Outdoor lacrosse will have a professional future in the new millennium.
Major League Lacrosse, which will begin in eight cities with the promotional phrase of "Take it Outside," was unveiled yesterday at a news conference in New York and will begin play in summer 2000.
It's the first attempt for a professional outdoor league in more than a decade since the American Lacrosse League, which featured the Baltimore Tribe, folded in the mid-1980s.
"My goal is to expand the sport of lacrosse," said league founder Jake Steinfeld, known nationally for "Body by Jake," his fitness television show. "We're going to start at the roots and spread the word."
The league will finalize its selections in two months after narrowing a 13-city pool that includes Baltimore; Buffalo, N.Y.; Boston; Columbus, Ohio; New York's Long Island; Norfolk, Va.; Philadelphia; Washington, and Providence, R.I.
Steinfeld said Columbus is virtually locked in as the league's first team.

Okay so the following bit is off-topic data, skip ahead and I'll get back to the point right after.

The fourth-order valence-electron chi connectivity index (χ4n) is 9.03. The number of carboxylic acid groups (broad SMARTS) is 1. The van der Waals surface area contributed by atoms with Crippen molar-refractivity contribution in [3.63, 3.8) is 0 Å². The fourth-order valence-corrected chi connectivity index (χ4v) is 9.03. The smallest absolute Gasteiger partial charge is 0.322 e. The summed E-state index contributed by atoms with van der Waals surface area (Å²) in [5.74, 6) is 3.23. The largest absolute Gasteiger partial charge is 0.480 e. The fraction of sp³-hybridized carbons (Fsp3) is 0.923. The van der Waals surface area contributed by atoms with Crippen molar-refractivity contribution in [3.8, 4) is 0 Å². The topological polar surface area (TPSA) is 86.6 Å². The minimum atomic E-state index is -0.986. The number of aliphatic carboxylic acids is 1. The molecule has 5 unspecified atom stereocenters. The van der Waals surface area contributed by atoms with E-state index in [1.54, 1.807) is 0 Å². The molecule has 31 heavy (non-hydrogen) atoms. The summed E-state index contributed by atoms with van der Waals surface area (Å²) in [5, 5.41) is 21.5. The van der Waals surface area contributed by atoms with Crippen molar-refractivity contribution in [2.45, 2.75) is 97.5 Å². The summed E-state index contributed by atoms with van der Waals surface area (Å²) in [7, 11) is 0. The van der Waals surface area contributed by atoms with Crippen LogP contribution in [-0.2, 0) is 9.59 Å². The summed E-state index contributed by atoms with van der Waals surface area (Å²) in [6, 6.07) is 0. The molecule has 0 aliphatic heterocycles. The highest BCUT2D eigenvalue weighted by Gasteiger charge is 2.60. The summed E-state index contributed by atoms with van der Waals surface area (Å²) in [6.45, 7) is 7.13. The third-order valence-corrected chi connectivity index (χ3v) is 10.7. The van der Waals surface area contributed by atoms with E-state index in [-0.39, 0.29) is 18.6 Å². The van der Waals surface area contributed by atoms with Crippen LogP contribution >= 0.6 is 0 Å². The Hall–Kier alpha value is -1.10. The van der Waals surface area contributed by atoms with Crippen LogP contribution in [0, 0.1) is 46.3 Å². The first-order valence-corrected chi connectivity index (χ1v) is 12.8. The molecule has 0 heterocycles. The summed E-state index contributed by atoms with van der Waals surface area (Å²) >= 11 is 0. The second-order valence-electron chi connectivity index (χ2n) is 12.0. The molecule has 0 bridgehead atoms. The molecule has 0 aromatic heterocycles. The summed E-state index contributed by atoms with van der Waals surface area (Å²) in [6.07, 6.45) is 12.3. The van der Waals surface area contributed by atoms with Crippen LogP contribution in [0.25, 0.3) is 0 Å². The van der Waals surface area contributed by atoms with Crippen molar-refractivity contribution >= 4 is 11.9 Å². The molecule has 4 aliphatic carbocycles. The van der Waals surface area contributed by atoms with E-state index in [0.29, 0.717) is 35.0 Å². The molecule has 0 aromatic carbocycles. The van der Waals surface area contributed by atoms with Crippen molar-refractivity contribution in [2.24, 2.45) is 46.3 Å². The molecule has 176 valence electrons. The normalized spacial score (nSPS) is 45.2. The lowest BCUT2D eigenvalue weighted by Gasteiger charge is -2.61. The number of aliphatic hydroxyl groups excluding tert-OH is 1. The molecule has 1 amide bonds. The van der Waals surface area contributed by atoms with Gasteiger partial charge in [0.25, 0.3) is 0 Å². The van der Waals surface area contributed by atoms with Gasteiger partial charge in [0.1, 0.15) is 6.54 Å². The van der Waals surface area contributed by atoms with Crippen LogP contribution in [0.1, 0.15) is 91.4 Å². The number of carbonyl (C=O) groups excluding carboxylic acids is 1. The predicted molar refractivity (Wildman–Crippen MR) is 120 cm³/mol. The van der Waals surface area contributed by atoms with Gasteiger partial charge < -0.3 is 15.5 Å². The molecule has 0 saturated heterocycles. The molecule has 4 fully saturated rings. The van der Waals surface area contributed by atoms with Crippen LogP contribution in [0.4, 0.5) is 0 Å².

Major League Lacrosse will launch its 16- to 18-game schedule in the second week of June and will end its season around Labor Day. It will be similar to the college game, but will have a shot clock and a two-point line.
"My dream was to create an opportunity for players to compete professionally and embrace the purists," said Steinfeld, who played lacrosse at Baldwin High School in New York and then for Cortland State in 1977.
"People thought I was crazy when I wanted to start a personal-fitness business in 1979 and it created an industry."
The league already has a sponsor in Reebok and has three 1998 national team members -- David Morrow, Casey Powell and Mark Millon -- on its advisory committee. Plans for a national television outlet and possibly prime-time exposure could be announced within a month.
The players, who could shift to the indoor National Lacrosse League in the winter, will be involved in a profit-sharing partnership with Major League Lacrosse and will be paid a salary estimated between $15,000 and $25,000.
"People have cheered for these players for years and have had to let them go after college," said Morrow, a co-founder and investor who is the president of Warrior Lacrosse, an equipment manufacturing company.
"This presents a platform for players to just get better."
Pub Date: 5/25/99